Wawrinka's shorts steal the limelight

FANCY PANTS: Wawrinka reacting after scoring a point against Djokovic during the French Open final on Sunday. The Swiss beat the world No. 1 to win a second Grand Slam.


    Jun 09, 2015

    Wawrinka's shorts steal the limelight


    FORGET the breathtaking backhands, formidable forehands and astonishing aces that Stanislas Wawrinka produced during his magnificent run to the French Open title - it was his bizarre red and white checked shorts that stole the limelight on Sunday when he beat Novak Djokovic 4-6, 6-4, 6-3, 6-4.

    Where did he get the design? A pair of pyjamas tucked away in his father's wardrobe, or was it from a 1970s wallpaper still hanging in an old relative's house? Perhaps it was from a blanket handed down in the family over generations.

    The hullabaloo over his outfit was not lost on the new champion, as he draped the baggy shorts over the dais in front of him, placing them next to the gleaming Musketeers' Cup.

    "I know a lot of people talk about it, and it's quite funny that they won the French Open," a grinning Wawrinka said after joining the likes of Mats Wilander and Ivan Lendl in completing the boys' trophy - Musketeers' Cup double at Roland Garros.

    A few days after declaring he was going to "swim, play tennis and then sleep in them", he announced that the star attraction of the French Open this year was heading for a new home.

    "They will be in the museum of Roland Garros. You will see my shorts every day if you want," he added to hoots of laughter. "Everybody talks about those shorts since I put them on. Apparently I'm the only one who likes it."

    Jokes aside, the Swiss was still struggling to digest the fact that he had won a second Grand Slam title - and doneit by overcoming a player who had, until Sunday, been unbeatable on clay this year.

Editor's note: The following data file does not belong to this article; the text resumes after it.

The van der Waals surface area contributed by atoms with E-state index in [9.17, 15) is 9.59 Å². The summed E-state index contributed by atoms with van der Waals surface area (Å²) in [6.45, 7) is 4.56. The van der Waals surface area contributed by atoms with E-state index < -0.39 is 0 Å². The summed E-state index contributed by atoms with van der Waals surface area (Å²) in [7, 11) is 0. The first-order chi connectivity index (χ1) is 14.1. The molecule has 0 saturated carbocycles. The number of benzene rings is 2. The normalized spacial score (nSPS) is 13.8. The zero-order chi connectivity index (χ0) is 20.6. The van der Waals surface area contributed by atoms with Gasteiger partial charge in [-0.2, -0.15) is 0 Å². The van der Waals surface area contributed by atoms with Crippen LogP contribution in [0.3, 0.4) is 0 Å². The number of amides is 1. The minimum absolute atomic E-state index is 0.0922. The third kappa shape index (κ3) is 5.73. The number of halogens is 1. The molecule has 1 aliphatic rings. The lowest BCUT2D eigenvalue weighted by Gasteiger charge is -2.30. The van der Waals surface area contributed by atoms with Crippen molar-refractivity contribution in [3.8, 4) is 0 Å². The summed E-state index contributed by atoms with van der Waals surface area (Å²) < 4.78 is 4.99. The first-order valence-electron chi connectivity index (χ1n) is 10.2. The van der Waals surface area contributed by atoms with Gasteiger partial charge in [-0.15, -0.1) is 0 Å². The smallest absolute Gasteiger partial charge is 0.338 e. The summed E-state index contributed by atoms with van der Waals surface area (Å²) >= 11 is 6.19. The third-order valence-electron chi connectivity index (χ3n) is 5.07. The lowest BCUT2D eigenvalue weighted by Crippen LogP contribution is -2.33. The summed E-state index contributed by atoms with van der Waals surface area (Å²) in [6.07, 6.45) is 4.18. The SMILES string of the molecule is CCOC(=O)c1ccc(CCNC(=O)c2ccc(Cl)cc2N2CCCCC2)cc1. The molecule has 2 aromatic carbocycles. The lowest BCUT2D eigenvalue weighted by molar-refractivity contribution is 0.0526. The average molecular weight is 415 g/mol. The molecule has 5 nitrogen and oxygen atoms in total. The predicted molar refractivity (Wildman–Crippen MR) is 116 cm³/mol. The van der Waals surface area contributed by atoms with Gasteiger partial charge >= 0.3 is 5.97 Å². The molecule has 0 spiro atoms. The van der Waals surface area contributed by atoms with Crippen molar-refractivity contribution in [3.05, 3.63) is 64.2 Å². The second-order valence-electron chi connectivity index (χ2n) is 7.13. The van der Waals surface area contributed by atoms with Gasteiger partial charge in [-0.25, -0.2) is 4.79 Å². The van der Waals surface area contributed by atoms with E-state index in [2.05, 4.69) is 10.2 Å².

Djokovic had been on a 28-match winning streak. The world No. 1 had beaten nine-time champion Rafael Nadal and third seed Andy Murray to enter the final with a 16-0 record on clay this year.

    The Serb had also beaten Wawrinka in 17 of their last 20 meetings.

    Despite the stats stacked against him, Wawrinka showed that what happens in the past does not dictate the future.

    "To say that I won the French Open, it's something completely crazy," said the 30-year-old. "Winning this one is really special, playing Novak here in final, the No. 1 player. He won almost everything since beginning of the year.

    "I'm still surprised by the way I played, because I think I played amazing today. I was really nervous but I didn't choke. I was always going for my shots."

    A slow starter who won his first Grand Slam title at the Australian Open 18 months ago, he added: "It's quite strange when I tell myself that I have an (Olympic) gold medal, the Davis Cup and two Grand Slams. It's quite amazing. Never expected that so late in my career."